Doctor texting order turned into a nightmare
- 0Feb 14, '13 by Scotthudson1966I work in a sub acute care facility and we don't always have a doctor in house. Most of the doctors and nurse practitioners are texting orders to the nurses. We are also texting questions and lab information to the mds and nps.
Today I had a patient with a blood sugar of 600 and paged the doctor and did not get a reply so I texted the doctor And she texted me back stating to get stat labs give additional insulin etc then she proceeded to text orders for three other patients. Med changes and other labs etc. in the middle of her texts she decided to send the patient to the ER after stating to wait for stat labs since the patient was asymptomatic.
Somehow I missed the text send to ER, so when the next shift took over I told the on coming nurse to be on the look out for the stat lab results and call MD as soon as they arrive. The labs arrived and when he called the doctor she flipped out saying she gave orders to send mr X to ER And she told the other nurse she is going to sink my ship so to speak for not following orders.
I'm sure anyone reading this can see so many wrongs here. Thinking from now on no more texting with doctors. Anyone have any similar situation or thoughts on this issue ?Last edit by Joe V on Feb 20, '13 : Reason: spacing
- 3Feb 14, '13 by RNewbieIs it even legal? I thought orders were written, telephone, or verbal. I worked at a facility where we could alpha page the docs with a message about what the issue is. They would call back to give orders. Texting orders sounds like it could work but not through someone's personal phone. Too many things can go wrong. Maybe if there were special phones used or if someone was responsible for checking the phones for any new orders.
If the docs have time to text back couldn't they just call?
- 1Feb 14, '13 by edmiaYou paged the doctor and she did not answer the page. If she's making trouble it is only because she messed up. You texted her because she did not respond via the approved communication method and you had a patient who needed orders immediately.
A lot if systems are wrong here, including no protocols in place to handle such a situation . Don't let the doctor throw you under the bus when you were left without the resources to manage your patient.
Tell them that from now on, if a patient has a crisis and the MDs don't respond to pages and you have no protocols or standing orders to deal with the issue, you will call 911 and send patient to the ED.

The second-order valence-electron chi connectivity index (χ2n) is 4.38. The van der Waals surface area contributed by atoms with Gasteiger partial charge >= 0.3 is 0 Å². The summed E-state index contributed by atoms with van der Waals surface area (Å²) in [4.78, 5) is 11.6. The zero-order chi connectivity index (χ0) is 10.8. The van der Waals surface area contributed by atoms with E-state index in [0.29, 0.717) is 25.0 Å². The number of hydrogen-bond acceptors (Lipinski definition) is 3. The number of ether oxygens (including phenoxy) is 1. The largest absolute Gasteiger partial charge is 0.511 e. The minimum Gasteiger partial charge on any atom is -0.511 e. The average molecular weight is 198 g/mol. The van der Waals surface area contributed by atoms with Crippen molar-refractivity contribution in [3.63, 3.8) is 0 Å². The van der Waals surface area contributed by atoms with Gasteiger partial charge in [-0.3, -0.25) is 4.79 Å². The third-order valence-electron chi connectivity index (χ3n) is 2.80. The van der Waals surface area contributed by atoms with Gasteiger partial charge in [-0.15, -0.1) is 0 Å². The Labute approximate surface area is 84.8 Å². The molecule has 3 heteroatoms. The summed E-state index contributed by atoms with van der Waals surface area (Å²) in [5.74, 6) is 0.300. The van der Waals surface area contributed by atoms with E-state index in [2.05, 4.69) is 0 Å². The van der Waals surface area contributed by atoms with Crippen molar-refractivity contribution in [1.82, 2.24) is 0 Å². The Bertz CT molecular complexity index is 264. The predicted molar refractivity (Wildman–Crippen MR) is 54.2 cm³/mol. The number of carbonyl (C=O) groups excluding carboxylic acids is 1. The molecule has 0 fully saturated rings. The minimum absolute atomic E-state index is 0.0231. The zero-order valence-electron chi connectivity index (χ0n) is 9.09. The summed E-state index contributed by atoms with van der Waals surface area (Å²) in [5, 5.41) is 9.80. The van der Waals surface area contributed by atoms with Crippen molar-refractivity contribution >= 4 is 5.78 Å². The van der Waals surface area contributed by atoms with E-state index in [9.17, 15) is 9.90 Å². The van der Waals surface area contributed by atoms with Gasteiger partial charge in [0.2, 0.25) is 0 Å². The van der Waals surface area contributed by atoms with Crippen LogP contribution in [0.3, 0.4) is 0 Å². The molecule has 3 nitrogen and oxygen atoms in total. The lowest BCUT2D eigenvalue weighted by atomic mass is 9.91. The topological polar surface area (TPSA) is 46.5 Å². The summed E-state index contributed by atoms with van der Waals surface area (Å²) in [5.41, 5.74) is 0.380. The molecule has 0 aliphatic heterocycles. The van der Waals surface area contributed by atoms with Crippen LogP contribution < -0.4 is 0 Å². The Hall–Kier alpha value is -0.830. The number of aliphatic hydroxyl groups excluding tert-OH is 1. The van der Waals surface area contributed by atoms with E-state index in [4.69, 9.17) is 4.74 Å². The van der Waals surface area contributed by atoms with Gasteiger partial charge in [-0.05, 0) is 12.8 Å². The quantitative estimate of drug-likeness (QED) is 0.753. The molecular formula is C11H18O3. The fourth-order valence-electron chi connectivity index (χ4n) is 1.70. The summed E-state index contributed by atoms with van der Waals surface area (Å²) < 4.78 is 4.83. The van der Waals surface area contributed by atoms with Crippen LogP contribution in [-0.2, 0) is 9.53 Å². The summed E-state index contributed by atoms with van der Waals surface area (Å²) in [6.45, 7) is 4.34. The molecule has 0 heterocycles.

Sent from my iPhone using allnurses.com
- 3Feb 14, '13 by madwife2002 Asst. AdminI have texted my MD because he always answers his texts and we get a very quick response to what we need. Sometimes I just text call me!
It honestly depends on the situation and how it is managed!
Also I have proof that I did contact the MD, at what time and what he said or did
I love using my cell phone to call the Doctors rather than the unit phone as I am able to look back and establish a very accurate time line!
It helps with my documentation
- 7Feb 14, '13 by madwife2002 Asst. AdminText messages are discoverable in a court of law and are being used frequently as supportable evidence.
If you use this form of communication, then you need to take responsibility for it, remember it is very hard to dispute the written word.
- 8Feb 14, '13 by iluvivtThe Joint Commission stated in 2010 that texting for the MD/LP orders is not an acceptable practice in all healthcare setting.
This method provides no ability to verify the identity of the person sending the text and there is no way to keep the original message as validation of what is entered into the medical record,
Read-back is impossible in a text message, you have no ability to verify the identity of the person sending the text and there is no way to keep the original message as validation of what is entered in the medical record.
- 4Feb 14, '13 by blondy2061hUnencrypted text messages, like those on cell phones, are a HIPAA violation. I also agree with the person that said he's likely worried his butt is on the line for not answering a page. Why was the patient being sent to the ER for being asymptomatic?